39. 39. final CharSequence[] items = {"Red", "Green", "Blue"}; AlertDialog.Builder builder = new AlertDialog.Builder(this); builder.setTitle("Pick a color"); builder.setSingleChoiceItems(items, -1, new DialogInterface.OnClickListener() { public void onClick(DialogInterface dialog, int item) { Toast.makeText(getApplicationContext(), items[item], Toast.LENGTH_SHORT).show(); } }); AlertDialog alert = builder.create();The second parameter in the setSingleChoiceItems() method is an integer value for the checkedItem,which indicates the zero-based list position of the default selected item. Use "-1" to indicate that noitem should be selected by default. Creating a ProgressDialog A ProgressDialog is an extension of the AlertDialog class that can display a progress animation in the form of a spinning wheel, for a task withprogress thats undefined, or a progress bar, for a task that has a defined progression. The dialog canalso provide buttons, such as one to cancel a download.Opening a progress dialog can be as simple as calling ProgressDialog.show(). For example, theprogress dialog shown to the right can be easily achieved without managing the dialog through theonCreateDialog(int) callback, as shown here: ProgressDialog dialog = ProgressDialog.show(MyActivity.this, "", "Loading. Please wait...", true);The first parameter is the application Context, the second is a title for the dialog (left empty), the thirdis the message, and the last parameter is whether the progress is indeterminate (this is only relevantwhen creating a progress bar, which is discussed in the next section).The default style of a progress dialog is the spinning wheel. If you want to create a progress bar thatshows the loading progress with granularity, some more code is required, as discussed in the nextsection. Showing a progress bar To show the progression with an animated progress bar: 1. Initialize the ProgressDialog with the class constructor,ProgressDialog(Context).
  40. 40. 2. Set the progress style to "STYLE_HORIZONTAL" with setProgressStyle(int) and set any other properties, such as the message.3. When youre ready to show the dialog, call show() or return the ProgressDialog from the onCreateDialog(int) callback.4. You can increment the amount of progress displayed in the bar by calling either setProgress(int) with a value for the total percentage completed so far or incrementProgressBy(int) with an incremental value to add to the total percentage completed so far. For example, your setup might look like this: ProgressDialog progressDialog; progressDialog = new ProgressDialog(mContext); progressDialog.setProgressStyle(ProgressDialog.STYLE_HORIZONTAL); progressDialog.setMessage("Loading..."); progressDialog.setCancelable(false); The setup is simple. Most of the code needed to create a progress dialog is actually involved in the process that updates it. You might find that its necessary to create a second thread in your application for this work and then report the progress back to the Activitys UI thread with a Handler object. If youre not familiar with using additional threads with a Handler, see the example Activity below that uses a second thread to increment a progress dialog managed by the Activity. Example ProgressDialog with a second thread This example uses a second thread to track the progress of a process (which actually just counts up to 100). The thread sends a Message back to the main Activity through a Handler each time progress is made. The main Activity then updates the ProgressDialog. package com.example.progressdialog; import android.app.Activity; import android.app.Dialog; import android.app.ProgressDialog; import android.os.Bundle; import android.os.Handler; import android.os.Message; import android.view.View; import android.view.View.OnClickListener; import android.widget.Button; public class NotificationTest extends Activity { static final int PROGRESS_DIALOG = 0; Button button; ProgressThread progressThread; ProgressDialog progressDialog; /** Called when the activity is first created. */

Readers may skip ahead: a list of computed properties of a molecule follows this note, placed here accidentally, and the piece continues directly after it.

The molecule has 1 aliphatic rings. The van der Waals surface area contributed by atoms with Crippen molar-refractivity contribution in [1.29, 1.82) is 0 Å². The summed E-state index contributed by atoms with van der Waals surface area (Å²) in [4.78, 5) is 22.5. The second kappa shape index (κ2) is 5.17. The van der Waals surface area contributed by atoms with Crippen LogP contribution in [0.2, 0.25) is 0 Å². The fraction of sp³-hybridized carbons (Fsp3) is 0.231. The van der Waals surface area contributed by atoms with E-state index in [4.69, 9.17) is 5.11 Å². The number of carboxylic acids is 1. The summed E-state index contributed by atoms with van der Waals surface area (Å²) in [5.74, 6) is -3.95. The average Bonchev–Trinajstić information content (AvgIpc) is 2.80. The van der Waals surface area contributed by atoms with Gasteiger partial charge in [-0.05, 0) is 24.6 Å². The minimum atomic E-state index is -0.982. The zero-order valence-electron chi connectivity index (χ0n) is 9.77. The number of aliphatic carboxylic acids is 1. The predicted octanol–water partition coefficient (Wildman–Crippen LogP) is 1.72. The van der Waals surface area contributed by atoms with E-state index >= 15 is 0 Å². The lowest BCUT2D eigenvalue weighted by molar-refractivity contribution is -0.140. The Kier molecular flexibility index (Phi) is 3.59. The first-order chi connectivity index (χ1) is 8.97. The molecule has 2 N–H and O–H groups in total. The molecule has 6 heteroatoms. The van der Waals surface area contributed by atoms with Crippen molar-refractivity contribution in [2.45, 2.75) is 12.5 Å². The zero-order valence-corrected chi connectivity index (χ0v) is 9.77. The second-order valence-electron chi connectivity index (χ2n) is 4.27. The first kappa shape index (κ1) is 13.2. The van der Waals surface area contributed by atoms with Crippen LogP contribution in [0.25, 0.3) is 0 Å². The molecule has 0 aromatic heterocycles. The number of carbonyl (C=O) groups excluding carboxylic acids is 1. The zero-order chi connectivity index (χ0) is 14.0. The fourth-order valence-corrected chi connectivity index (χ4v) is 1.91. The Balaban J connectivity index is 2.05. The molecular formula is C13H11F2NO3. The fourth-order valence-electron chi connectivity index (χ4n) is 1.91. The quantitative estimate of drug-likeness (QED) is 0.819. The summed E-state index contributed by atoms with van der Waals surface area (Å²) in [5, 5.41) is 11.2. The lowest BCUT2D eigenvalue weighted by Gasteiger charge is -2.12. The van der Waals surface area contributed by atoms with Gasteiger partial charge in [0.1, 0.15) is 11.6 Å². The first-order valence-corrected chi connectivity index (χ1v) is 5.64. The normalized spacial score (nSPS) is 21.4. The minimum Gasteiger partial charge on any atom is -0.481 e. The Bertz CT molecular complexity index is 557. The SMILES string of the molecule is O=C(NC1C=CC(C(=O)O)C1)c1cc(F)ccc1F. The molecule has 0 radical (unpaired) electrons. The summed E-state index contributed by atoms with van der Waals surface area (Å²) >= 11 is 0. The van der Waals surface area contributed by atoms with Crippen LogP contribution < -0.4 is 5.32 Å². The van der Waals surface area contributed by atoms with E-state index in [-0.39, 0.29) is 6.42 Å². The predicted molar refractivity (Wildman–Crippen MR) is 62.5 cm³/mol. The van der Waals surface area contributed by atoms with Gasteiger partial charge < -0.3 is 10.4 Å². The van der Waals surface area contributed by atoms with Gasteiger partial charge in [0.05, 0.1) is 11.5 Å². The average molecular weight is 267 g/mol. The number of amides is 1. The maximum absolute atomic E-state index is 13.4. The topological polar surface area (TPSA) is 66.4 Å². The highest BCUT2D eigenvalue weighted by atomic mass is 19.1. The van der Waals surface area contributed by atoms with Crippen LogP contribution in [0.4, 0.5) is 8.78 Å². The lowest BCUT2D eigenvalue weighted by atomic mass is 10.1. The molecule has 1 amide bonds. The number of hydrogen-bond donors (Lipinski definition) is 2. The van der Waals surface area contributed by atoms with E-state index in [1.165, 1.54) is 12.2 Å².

41. 41. public void onCreate(Bundle savedInstanceState) { super.onCreate(savedInstanceState); setContentView(R.layout.main); // Setup the button that starts the progress dialog button = (Button) findViewById(R.id.progressDialog); button.setOnClickListener(new OnClickListener(){ public void onClick(View v) { showDialog(PROGRESS_DIALOG); } });}protected Dialog onCreateDialog(int id) { switch(id) { case PROGRESS_DIALOG: progressDialog = new ProgressDialog(NotificationTest.this); progressDialog.setProgressStyle(ProgressDialog.STYLE_HORIZONTAL); progressDialog.setMessage("Loading..."); return progressDialog; default: return null; }}@Overrideprotected void onPrepareDialog(int id, Dialog dialog) { switch(id) { case PROGRESS_DIALOG: progressDialog.setProgress(0); progressThread = new ProgressThread(handler); progressThread.start();}// Define the Handler that receives messages from the thread and update the progressfinal Handler handler = new Handler() { public void handleMessage(Message msg) { int total = msg.arg1; progressDialog.setProgress(total); if (total >= 100){ dismissDialog(PROGRESS_DIALOG); progressThread.setState(ProgressThread.STATE_DONE); } }};/** Nested class that performs progress calculations (counting) */private class ProgressThread extends Thread { Handler mHandler; final static int STATE_DONE = 0; final static int STATE_RUNNING = 1;